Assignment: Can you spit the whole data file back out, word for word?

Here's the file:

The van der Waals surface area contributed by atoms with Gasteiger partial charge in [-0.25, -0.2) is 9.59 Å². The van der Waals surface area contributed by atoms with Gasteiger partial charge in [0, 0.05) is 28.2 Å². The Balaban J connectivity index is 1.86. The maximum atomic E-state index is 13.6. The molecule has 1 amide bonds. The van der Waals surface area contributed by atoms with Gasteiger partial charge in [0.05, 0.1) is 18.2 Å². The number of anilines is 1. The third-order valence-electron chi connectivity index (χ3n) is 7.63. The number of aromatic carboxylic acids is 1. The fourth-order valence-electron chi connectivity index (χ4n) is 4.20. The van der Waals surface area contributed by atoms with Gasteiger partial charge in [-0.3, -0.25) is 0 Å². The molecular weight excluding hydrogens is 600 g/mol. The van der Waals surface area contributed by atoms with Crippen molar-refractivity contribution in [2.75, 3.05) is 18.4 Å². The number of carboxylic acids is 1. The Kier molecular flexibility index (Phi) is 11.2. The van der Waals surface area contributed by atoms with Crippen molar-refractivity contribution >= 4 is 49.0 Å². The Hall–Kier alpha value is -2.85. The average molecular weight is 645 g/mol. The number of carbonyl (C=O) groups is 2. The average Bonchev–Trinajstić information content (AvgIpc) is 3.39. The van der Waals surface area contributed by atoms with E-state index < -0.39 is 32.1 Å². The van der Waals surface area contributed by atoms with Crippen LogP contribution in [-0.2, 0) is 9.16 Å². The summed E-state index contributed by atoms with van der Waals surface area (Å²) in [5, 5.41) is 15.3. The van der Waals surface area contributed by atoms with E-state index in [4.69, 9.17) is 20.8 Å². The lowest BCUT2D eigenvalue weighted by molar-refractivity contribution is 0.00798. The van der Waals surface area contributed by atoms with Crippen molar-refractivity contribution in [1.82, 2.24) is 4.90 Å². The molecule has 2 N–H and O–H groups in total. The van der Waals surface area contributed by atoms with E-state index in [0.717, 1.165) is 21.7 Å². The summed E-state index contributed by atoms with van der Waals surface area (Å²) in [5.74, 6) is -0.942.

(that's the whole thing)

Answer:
The van der Waals surface area contributed by atoms with Gasteiger partial charge in [-0.25, -0.2) is 9.59 Å². The van der Waals surface area contributed by atoms with Gasteiger partial charge in [0, 0.05) is 28.2 Å². The Balaban J connectivity index is 1.86. The maximum atomic E-state index is 13.6. The molecule has 1 amide bonds. The van der Waals surface area contributed by atoms with Gasteiger partial charge in [0.05, 0.1) is 18.2 Å². The number of anilines is 1. The third-order valence-electron chi connectivity index (χ3n) is 7.63. The number of aromatic carboxylic acids is 1. The fourth-order valence-electron chi connectivity index (χ4n) is 4.20. The van der Waals surface area contributed by atoms with Gasteiger partial charge in [-0.3, -0.25) is 0 Å². The molecular weight excluding hydrogens is 600 g/mol. The van der Waals surface area contributed by atoms with Crippen molar-refractivity contribution in [2.75, 3.05) is 18.4 Å². The number of carboxylic acids is 1. The Kier molecular flexibility index (Phi) is 11.2. The van der Waals surface area contributed by atoms with Crippen molar-refractivity contribution >= 4 is 49.0 Å². The Hall–Kier alpha value is -2.85. The average molecular weight is 645 g/mol. The number of carbonyl (C=O) groups is 2. The average Bonchev–Trinajstić information content (AvgIpc) is 3.39. The van der Waals surface area contributed by atoms with E-state index < -0.39 is 32.1 Å². The van der Waals surface area contributed by atoms with Crippen LogP contribution in [-0.2, 0) is 9.16 Å². The summed E-state index contributed by atoms with van der Waals surface area (Å²) in [5, 5.41) is 15.3. The van der Waals surface area contributed by atoms with E-state index in [4.69, 9.17) is 20.8 Å². The lowest BCUT2D eigenvalue weighted by molar-refractivity contribution is 0.00798. The van der Waals surface area contributed by atoms with Crippen molar-refractivity contribution in [1.82, 2.24) is 4.90 Å². The molecule has 2 N–H and O–H groups in total. The van der Waals surface area contributed by atoms with E-state index in [0.717, 1.165) is 21.7 Å². The summed E-state index contributed by atoms with van der Waals surface area (Å²) in [5.74, 6) is -0.942.